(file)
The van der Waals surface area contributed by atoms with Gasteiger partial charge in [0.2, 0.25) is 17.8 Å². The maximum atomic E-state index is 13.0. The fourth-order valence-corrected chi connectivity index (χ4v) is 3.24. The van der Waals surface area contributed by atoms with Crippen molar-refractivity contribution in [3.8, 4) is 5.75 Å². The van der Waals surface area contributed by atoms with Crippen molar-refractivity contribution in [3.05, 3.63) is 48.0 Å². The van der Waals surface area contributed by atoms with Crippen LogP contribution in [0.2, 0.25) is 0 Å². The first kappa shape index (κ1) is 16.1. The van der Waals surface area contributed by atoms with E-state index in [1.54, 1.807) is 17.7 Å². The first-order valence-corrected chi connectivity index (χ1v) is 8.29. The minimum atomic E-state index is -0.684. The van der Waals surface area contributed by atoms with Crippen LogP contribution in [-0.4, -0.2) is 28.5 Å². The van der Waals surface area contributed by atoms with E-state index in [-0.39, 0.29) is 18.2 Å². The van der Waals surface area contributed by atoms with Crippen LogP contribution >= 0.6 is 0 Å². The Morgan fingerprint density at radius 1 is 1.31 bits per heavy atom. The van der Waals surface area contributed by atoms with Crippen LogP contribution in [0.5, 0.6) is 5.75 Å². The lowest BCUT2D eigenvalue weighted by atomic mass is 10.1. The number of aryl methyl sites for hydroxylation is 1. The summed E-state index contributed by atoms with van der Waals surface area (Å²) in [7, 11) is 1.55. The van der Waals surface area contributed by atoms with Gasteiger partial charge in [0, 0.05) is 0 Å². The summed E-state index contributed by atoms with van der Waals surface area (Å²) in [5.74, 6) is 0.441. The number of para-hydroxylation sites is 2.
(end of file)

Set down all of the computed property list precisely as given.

The van der Waals surface area contributed by atoms with Gasteiger partial charge in [0.2, 0.25) is 17.8 Å². The maximum atomic E-state index is 13.0. The fourth-order valence-corrected chi connectivity index (χ4v) is 3.24. The van der Waals surface area contributed by atoms with Crippen molar-refractivity contribution in [3.8, 4) is 5.75 Å². The van der Waals surface area contributed by atoms with Crippen molar-refractivity contribution in [3.05, 3.63) is 48.0 Å². The van der Waals surface area contributed by atoms with Crippen LogP contribution in [0.2, 0.25) is 0 Å². The first kappa shape index (κ1) is 16.1. The van der Waals surface area contributed by atoms with E-state index in [1.54, 1.807) is 17.7 Å². The first-order valence-corrected chi connectivity index (χ1v) is 8.29. The minimum atomic E-state index is -0.684. The van der Waals surface area contributed by atoms with Crippen LogP contribution in [-0.4, -0.2) is 28.5 Å². The van der Waals surface area contributed by atoms with E-state index in [-0.39, 0.29) is 18.2 Å². The van der Waals surface area contributed by atoms with Crippen LogP contribution >= 0.6 is 0 Å². The Morgan fingerprint density at radius 1 is 1.31 bits per heavy atom. The van der Waals surface area contributed by atoms with Crippen LogP contribution in [0.5, 0.6) is 5.75 Å². The lowest BCUT2D eigenvalue weighted by atomic mass is 10.1. The number of aryl methyl sites for hydroxylation is 1. The summed E-state index contributed by atoms with van der Waals surface area (Å²) in [7, 11) is 1.55. The van der Waals surface area contributed by atoms with Gasteiger partial charge in [0, 0.05) is 0 Å². The summed E-state index contributed by atoms with van der Waals surface area (Å²) in [5.74, 6) is 0.441. The number of para-hydroxylation sites is 2.